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MILFORD — After a quiet exploration of a deal this summer, the Milford City Council has bought more land to fuel its need for more commercial and industrial space.
[caption id="attachment_214779" align="aligncenter" width="876"] An aerial outline of the Fry Farm property. | PHOTO COURTESY OF THE CITY OF MILFORD[/caption]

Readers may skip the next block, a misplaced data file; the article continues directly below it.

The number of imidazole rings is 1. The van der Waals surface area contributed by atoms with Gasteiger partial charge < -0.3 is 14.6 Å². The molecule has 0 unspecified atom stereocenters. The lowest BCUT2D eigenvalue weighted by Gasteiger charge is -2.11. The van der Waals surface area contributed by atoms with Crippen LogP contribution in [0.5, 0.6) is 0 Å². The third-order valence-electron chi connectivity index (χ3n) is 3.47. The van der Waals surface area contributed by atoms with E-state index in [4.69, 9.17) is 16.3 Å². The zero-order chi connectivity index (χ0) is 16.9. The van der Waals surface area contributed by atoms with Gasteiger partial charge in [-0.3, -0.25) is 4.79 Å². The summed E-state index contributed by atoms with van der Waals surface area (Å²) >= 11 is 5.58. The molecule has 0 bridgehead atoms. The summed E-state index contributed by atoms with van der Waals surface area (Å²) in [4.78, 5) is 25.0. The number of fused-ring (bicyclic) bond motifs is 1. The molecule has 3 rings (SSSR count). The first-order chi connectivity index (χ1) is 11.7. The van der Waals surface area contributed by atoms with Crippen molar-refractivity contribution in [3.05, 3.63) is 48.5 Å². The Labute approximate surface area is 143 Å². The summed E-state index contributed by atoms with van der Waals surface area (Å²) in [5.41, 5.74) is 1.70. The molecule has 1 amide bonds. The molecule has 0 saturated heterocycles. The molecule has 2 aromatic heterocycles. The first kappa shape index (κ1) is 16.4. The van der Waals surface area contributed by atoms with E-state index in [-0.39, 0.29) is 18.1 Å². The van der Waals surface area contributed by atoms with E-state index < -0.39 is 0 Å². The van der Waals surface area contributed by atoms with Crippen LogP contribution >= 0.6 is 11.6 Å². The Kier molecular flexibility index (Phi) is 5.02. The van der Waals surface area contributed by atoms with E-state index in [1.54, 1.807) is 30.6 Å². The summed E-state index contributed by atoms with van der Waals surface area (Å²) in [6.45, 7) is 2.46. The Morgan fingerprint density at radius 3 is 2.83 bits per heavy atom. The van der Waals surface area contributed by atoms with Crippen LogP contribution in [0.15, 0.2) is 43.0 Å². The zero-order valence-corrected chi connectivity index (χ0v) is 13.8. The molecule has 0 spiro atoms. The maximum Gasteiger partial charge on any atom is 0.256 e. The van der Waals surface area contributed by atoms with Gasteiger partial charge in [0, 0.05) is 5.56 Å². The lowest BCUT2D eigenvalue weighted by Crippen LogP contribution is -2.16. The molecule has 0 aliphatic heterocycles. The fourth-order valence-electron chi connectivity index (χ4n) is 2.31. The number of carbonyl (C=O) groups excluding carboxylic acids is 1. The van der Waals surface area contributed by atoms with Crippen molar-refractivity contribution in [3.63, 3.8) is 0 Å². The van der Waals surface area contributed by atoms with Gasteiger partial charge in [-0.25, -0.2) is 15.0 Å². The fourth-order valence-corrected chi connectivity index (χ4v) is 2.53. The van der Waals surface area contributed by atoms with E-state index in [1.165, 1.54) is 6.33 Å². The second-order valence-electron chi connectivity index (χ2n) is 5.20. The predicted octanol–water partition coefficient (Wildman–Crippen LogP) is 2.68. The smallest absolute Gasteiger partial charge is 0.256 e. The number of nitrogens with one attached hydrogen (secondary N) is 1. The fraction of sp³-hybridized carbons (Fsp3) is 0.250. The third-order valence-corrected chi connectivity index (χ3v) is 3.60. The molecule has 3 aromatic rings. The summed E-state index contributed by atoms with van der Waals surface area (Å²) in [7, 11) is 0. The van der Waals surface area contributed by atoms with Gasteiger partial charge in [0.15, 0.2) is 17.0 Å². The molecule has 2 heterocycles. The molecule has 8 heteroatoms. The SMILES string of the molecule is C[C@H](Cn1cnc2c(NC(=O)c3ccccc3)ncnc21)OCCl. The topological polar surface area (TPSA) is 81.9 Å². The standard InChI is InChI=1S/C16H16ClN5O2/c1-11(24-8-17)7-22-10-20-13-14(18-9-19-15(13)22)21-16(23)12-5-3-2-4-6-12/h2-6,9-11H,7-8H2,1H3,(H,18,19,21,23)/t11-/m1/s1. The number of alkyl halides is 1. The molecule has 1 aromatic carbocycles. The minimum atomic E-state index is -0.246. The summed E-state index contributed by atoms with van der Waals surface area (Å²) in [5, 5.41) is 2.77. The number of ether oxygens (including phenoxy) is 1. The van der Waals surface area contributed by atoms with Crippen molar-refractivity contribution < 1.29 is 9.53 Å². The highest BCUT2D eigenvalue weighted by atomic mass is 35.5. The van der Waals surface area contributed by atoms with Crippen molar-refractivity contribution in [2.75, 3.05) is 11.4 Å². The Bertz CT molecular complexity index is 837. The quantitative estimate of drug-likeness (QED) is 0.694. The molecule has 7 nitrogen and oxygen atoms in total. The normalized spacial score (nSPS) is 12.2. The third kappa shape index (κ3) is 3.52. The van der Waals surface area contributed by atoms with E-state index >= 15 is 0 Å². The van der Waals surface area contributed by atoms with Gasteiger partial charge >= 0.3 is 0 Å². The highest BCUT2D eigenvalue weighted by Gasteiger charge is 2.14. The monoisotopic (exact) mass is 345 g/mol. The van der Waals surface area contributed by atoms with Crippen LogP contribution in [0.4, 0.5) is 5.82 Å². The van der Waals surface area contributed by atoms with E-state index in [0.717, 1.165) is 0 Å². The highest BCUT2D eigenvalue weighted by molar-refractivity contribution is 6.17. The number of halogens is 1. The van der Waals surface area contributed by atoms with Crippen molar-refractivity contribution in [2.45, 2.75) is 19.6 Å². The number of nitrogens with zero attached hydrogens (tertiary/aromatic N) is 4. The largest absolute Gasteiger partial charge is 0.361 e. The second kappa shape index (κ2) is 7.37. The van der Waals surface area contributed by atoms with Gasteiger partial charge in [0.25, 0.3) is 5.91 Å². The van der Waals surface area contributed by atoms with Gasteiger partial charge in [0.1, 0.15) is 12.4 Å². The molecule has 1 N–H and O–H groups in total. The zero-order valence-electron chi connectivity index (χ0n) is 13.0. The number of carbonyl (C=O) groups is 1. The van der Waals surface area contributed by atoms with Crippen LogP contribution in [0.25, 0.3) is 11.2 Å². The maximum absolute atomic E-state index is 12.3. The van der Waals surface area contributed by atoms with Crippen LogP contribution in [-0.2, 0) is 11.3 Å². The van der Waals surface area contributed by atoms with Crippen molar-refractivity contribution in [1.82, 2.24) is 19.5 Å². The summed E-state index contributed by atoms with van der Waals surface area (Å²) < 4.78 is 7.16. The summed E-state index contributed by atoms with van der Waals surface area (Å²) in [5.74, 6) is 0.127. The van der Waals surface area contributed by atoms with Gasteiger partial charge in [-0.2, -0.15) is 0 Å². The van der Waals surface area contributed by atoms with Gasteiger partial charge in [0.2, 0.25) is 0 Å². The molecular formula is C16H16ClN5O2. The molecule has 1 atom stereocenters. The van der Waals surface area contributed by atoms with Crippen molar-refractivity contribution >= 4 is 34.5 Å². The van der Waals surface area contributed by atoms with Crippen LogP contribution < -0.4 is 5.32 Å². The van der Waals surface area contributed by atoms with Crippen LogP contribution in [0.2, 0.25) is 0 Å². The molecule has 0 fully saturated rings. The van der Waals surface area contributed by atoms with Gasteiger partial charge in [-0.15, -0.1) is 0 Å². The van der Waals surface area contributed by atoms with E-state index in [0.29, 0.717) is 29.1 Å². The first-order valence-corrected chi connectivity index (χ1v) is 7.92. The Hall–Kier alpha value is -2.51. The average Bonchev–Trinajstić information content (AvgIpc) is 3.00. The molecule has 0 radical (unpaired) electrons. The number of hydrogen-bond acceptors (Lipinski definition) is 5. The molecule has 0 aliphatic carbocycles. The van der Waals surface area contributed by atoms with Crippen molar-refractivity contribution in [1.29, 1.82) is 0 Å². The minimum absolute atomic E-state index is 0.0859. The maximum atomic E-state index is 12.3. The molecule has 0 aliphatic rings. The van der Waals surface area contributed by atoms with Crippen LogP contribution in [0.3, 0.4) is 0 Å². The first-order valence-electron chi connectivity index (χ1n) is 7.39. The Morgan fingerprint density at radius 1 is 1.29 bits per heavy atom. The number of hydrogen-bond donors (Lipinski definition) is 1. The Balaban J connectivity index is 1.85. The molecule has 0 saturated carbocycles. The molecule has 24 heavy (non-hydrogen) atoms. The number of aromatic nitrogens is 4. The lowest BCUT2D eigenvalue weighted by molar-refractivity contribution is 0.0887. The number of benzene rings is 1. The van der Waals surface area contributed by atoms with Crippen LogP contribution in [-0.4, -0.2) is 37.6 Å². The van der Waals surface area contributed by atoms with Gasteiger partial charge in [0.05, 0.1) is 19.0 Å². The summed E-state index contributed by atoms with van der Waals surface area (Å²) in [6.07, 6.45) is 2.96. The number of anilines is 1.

The city council recently approved the purchase of 182-acre land on the corner of Route 14 and Canterbury Road, which is owned by the Fry family for $6.38 million. The city plans on settling on the property by late November. After taking ownership, the city will move the Fry Farm through the rezoning process. The 182-acre parcel that has sat vacant for years, used only as a wheat field, is currently zoned a combination of R-3 (Garden Apartment and Townhouse) and C-3 (Highway Commercial). The property is planned to be rezoned I-1 (Limited Industrial), ostensibly more in line with its vision of growing industrial space.Milford Economic Development and Community Engagement Administrator Sara Pletcher previously told the Delaware Business Times the plan would be to market the land to manufacturers looking for 1,000 to 5,000 square feet of space.“Businesses are excited for this additional industrial zoning in Kent County and I have received several calls for large warehousing opportunities since the announcement,” Pletcher told the DBT in an email. “We just don’t have anywhere to currently accommodate their needs ...they’re eager to know more and stay informed as we move through this process.”The property is adjacent to the Milford Business Park, which has five lots available and is home to the city’s public works department, several medical offices, manufacturing companies, construction supply companies and various other businesses.Pletcher said that there are no specific plans at this time about the industrial building and its layout. Instead, city officials will wait for buyers to contact them for specific lot size needs and will build the infrastructure to suit it.“We don’t want to build out the whole property and then limit ourselves to the businesses we can attract to the property,” she added.The downside to the expansive property is that it lacks water, sewer and electrical service. The rough estimate for infrastructure costs is $10 million, and Milford officials plan to sell off the lots and lay the infrastructure with reserved funds, replenishing it with proceeds from each lot sale.Milford officials also greenlit buying 19 acres on South Rehoboth Boulevard from Herman Sharp III for $550,000. Once the agricultural lease is up on the land, the city plans to use this land for a park.“The city is growing and we need an industrial park,” Mayor Archie Campbell said in a prepared statement. “We also need open space. My vision is a park where we can build a playground, pickleball and tennis courts, soccer and softball fields.”Milford will pay for the land purchases from the city’s reserve funds to be paid back after the lots are sold in the industrial park and grants reimbursing the park.